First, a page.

Serum (32-microgiobulin decreases in patients with aids or arc treated with azidothymidine

Mark A. Jacobson, Donald I. Abrams, Paul A. Volberding, Peter Bacchetti, Judith Wilber, Richard E Chaisson, Suzanne Crowe, Walter Howard, Andrew Moss

Research output: Contribution to journalArticle


Abnormally elevated serum p2-microglobulin has been associated with progression of human immunodeficiency virus (HIV) disease and could reflect in vivo HIV activity. We prospectively studied the effect of azidothymidine therapy on serum p2-microglobulin concentration in 41 patients with AIDS or AIDS-related complex. Median p2-microglobuIin concentration decreased from 4.02 mg/L before therapy to 3.73 mg/L at week 24 of therapy (P =.016). Individual changes in p2-microglobulin during azidothymidine therapy correlated with changes in serum HIV p24 antigen (Spearman, r =.42, P =.007). Also, in a randomized placebo-controlled study, median [)2-microglobulin concentration decreased after 16 w of therapy in 5 azidothymidine-treated patients compared with levels in 7 placebo-treated controls (P =.05). Serum p2-microglobulin appears to be a sensitive marker for in vivo antiretroviral drug activity and may be a better marker than serum p24 antigen for early intervention trials involving antiretroviral agents.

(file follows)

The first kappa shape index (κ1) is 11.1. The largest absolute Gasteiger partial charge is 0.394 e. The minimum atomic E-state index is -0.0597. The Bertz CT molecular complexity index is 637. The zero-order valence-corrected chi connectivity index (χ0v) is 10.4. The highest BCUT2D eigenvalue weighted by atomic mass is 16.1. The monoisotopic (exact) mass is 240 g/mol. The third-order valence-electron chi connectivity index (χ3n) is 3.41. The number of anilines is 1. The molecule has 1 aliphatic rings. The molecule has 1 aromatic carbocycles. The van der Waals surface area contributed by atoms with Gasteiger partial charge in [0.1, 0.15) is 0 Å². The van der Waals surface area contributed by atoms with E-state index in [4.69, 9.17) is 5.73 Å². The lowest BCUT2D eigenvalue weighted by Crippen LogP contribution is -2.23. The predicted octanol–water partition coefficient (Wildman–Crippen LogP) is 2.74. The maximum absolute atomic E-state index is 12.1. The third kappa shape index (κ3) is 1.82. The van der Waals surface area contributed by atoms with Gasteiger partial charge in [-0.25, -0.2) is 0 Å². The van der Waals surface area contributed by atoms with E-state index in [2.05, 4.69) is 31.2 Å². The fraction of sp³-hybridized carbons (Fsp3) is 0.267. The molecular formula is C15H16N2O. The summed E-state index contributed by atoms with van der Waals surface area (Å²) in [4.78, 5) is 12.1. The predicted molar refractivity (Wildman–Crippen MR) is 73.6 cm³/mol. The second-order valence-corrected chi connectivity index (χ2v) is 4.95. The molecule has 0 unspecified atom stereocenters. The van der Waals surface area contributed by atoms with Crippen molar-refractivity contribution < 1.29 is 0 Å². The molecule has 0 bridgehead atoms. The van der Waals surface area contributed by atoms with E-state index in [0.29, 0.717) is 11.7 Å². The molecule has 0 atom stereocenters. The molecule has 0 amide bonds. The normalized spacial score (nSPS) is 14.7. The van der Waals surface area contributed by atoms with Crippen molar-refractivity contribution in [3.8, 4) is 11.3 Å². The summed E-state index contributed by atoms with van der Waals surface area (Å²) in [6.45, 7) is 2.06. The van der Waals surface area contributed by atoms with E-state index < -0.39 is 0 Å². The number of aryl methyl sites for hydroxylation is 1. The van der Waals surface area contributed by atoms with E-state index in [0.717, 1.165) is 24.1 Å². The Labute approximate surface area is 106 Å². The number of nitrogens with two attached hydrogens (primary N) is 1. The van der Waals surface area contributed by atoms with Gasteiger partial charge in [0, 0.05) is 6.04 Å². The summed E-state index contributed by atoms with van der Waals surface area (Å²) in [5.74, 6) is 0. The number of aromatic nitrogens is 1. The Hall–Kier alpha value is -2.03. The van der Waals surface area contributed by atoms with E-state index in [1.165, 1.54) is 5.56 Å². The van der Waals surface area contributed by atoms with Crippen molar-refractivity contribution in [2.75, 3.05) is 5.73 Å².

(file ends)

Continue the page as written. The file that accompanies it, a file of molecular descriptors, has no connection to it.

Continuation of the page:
Original languageEnglish (US)
Pages (from-to)1029-1036
Number of pages8
JournalJournal of Infectious Diseases
Issue number6
Publication statusPublished - 1989
Externally publishedYes


ASJC Scopus subject areas

  • Infectious Diseases
  • Immunology and Allergy
  • Immunology
  • Public Health, Environmental and Occupational Health

Cite this

Jacobson, M. A., Abrams, D. I., Volberding, P. A., Bacchetti, P., Wilber, J., Chaisson, R. E., ... Moss, A. (1989). Serum (32-microgiobulin decreases in patients with aids or arc treated with azidothymidine. Journal of Infectious Diseases, 159(6), 1029-1036.